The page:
Aerangis fuscata is a miniature sized epiphytic orchid species, which is endemic to Madagascar, where this orchid grows on the twiggy, moss and lichen coated branches of large shrubs and small trees, in rainforest and forested areas.  Aerangis fuscata can be found growing in both lowland and upland areas.

Aerangis fuscata is a very attractive orchid species, this orchid produces glossy green leaves, which have a rather handsome reddish brown outline. 

Restrepia seketii is a miniature orchid species that originates from the cloud forests in North Colombia.  A cool growing, epiphytic orchid species, Restrepia seketii is smaller than the other Restrepia species that are featured in my Miniature Orchid Trials.

To see photographs of Restrepia seketii in bloom, and discover how long this miniature orchid typically flowers for, please click here.

Tillandsia usneoides is an air plant, which is also known by its common name of Spanish moss.  Tillandsia usneoides belongs to the Bromeliaceae family.  Tillandsia usneoides can be found growing in a wide range of sub tropical and tropical habitats, it is often seen growing in a the branches of trees, though it can also be seen growing over telegraph poles and other structures!  

The word Stelis is taken from the Greek for a small pillar.  Stelis muscifera is a miniature epiphytic orchid species that originates from Ecuador and Venezuela, where plants of this species can be found growing at between 800m – 1600m above sea level.  Stelis muscifera flowers in spring and summer.  During its flowering period, each flower spike is clothed in rows of numerous, tiny mauve coloured flowers – Stelis muscifera is such a pretty orchid species!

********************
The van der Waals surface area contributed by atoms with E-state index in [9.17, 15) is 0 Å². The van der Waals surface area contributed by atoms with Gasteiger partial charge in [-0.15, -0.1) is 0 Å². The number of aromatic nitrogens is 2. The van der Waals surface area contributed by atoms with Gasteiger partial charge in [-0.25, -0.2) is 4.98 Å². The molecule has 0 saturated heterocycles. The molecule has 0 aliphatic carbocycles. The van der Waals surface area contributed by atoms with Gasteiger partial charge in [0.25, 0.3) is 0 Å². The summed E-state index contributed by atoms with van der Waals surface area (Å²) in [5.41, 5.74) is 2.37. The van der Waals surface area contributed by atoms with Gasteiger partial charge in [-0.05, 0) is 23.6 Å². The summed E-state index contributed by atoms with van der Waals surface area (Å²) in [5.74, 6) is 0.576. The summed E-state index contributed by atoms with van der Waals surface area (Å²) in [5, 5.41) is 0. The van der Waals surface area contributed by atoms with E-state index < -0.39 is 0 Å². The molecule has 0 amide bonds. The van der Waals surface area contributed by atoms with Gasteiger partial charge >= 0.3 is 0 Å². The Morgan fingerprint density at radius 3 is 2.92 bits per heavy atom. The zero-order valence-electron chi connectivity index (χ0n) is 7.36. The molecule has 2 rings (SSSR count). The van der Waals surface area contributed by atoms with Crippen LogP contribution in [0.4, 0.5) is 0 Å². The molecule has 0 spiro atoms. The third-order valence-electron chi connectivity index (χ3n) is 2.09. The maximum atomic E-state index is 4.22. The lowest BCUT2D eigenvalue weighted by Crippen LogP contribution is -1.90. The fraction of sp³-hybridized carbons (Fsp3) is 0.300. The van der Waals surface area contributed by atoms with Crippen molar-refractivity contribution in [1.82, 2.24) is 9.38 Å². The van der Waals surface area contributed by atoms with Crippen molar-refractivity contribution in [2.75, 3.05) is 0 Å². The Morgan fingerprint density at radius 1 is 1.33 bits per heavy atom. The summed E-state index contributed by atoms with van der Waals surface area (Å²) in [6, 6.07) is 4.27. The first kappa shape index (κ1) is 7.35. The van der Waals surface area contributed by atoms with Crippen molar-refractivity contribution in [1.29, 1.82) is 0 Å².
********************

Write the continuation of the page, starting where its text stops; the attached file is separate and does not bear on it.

Selaginella martensii ‘Jori’ is also known by its common name of Martens Club Moss.

Selaginella martensii ‘Jori’ requires a humid environment and needs to grow in a sunny or partially shaded area to flourish.  Selaginella martensii ‘Jori’ grows up to 20cm (8inches) in height.

I planted this Selaginella martensii ‘Jori’ specimen inside my BiOrbAir terrarium.  You can discover how well this Selaginella martensii ‘Jori’ specimen is growing in my long-term review of the BiOrbAir.  

Selaginella kraussiana requires a humid environment in partially shaded conditions to grow well.  This pretty plant adds both interest and texture to a terrarium.

This Selaginella kraussiana specimen was growing inside my BiOrbAir terrarium.  To see more photographs and details of how this Selaginella grew in my BiOrbAir, see my long-term review of the BiOrbAir.  This link takes you straight to the update which was written at the time when this Selaginella kraussiana specimen was first planted inside this terrarium.  

Schoenorchis fragrans is a miniature epiphytic orchid species that can be found growing in India, Thailand, Myanmar, Vietnam, and China, where this orchid grows upon trees, in moist forests.  Schoenorchis fragrans has thick, leathery leaves that have an attractive purple underside, this miniature orchid produces clusters of tightly packed, faintly scented, pink crystalline flowers during the summer time.